Is 2013 really the year of the comet?

21 November 2013

IOP North East Branch Chair Richard Hornby writes about comet hunting, and why he hasn't had much sleep recently.

If 2007 was the year of the financial crisis, and 2012 the year of “thunder Thursday”, when Newcastle was brought to a grinding halt by a freak weather system, 2013 certainly looked like it was going to be the year of the comet. Back in April, scientists were writing in the media, predicting big things for a then little-known comet called ISON. This comet was to become visible in November; coming from the depths of the solar system, to sweep around the sun, and fly out the other side. It was predicted to be a very, very bright, amazing sight in the evening and early morning skies.

That was what was forecast at Easter time. Come September, a group of astronomers and myself decided to have a look at the comet, and try to work out when was the best time to look at it. When we started to look, it wasn't just ISON we saw. Good old favourite Comet Encke, discovered in 1786 would be close by. Also, there was a fainter comet, X1-LINEAR, which was a more recent discovery in 2012 by the Lincoln Near Earth Asteroid Laboratory; but it too was going to be in the Eastern sky during mornings in November. So, that was three comets. Then, to top it all, comet hunter Terry Lovejoy found another – R1-Lovejoy. So then we had four comets, all lined up in the early morning sky.  We then set ourselves, a probably – too – ambitious, target: to find them all.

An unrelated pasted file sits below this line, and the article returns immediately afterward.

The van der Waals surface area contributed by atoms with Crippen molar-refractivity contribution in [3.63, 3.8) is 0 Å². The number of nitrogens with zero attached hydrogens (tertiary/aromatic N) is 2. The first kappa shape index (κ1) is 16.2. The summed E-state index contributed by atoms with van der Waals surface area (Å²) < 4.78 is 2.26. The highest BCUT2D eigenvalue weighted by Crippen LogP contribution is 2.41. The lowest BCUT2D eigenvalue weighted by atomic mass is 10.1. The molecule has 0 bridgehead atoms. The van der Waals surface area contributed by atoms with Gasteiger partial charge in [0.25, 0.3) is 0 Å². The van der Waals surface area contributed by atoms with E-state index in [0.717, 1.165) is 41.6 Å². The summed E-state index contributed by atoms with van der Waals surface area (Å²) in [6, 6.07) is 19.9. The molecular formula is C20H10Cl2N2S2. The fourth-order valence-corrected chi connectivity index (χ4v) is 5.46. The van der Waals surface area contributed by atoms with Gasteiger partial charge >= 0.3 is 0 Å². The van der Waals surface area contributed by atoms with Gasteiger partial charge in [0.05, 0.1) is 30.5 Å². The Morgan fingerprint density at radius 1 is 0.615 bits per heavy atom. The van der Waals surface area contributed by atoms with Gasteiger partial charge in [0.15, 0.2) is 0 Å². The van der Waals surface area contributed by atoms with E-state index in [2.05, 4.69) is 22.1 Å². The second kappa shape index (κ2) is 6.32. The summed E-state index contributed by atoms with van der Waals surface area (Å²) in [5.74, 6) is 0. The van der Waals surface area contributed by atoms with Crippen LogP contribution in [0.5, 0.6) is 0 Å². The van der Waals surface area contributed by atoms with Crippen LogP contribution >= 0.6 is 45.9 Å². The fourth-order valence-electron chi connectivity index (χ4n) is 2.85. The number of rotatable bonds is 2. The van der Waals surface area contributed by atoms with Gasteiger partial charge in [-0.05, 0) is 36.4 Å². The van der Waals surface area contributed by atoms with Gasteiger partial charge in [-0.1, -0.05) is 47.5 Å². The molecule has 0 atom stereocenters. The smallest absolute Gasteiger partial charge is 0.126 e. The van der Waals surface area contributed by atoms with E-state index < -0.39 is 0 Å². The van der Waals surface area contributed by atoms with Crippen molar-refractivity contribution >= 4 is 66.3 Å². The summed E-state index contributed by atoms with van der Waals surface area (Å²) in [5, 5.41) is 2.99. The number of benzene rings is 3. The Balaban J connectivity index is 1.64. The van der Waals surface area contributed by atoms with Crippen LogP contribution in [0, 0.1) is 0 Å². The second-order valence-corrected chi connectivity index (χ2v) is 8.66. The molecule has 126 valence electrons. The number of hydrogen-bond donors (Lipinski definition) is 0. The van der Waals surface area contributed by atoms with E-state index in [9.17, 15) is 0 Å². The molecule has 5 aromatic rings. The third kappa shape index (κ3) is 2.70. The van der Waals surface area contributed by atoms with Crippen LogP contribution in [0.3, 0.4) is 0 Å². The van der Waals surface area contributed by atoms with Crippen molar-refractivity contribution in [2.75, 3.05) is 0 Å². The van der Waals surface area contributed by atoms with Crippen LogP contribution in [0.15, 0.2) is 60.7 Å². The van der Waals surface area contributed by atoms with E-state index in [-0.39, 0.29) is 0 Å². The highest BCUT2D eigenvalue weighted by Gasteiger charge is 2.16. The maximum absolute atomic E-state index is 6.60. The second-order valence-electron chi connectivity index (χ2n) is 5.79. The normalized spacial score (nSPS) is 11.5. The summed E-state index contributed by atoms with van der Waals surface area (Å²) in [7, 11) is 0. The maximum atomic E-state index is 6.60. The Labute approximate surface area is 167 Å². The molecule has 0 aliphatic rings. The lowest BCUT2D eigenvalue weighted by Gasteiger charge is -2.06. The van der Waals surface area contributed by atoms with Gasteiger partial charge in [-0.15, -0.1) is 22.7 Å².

For those of you who don't know what a comet is, it's often described as a “dirty snowball”. It is a lump of frozen ice and rock from the distant edges of our solar system. Most comets originate from a place called the Oort Cloud – a place which is affected by our Sun's gravity, but doesn't get much heat and light from it at all. We're not talking near the orbit of Pluto here – we're talking way, way, way beyond it; the sort of areas that the Voyager spacecraft have only recently passed through. These comets, because they feel the gravitational attraction to the Sun, fly around it in very eccentric orbits; moving slowly when they are a distance from the Sun, and moving quickly when they are much closer with tight, elliptical orbits. I mentioned “dirty snowballs” earlier, which makes it sound as if they are mainly ice, and not very much of anything else. I suspect that actually a better description, although less poetic, would be “snowy dirtballs”. They are thought to be predominantly rock, but they have a large proportion of ice on them. Where they live, out in the Oort cloud, it's very cold, around 10K (-260C), and so the ice remains frozen. However, when they come into the inner solar system, they are exposed to much higher temperatures; and, as anyone who's stared at an ice cube knows, when you expose ice to high temperatures it melts. This melting is what you are observing when you see the “tail” behind a comet – the melting and decomposing of the surface.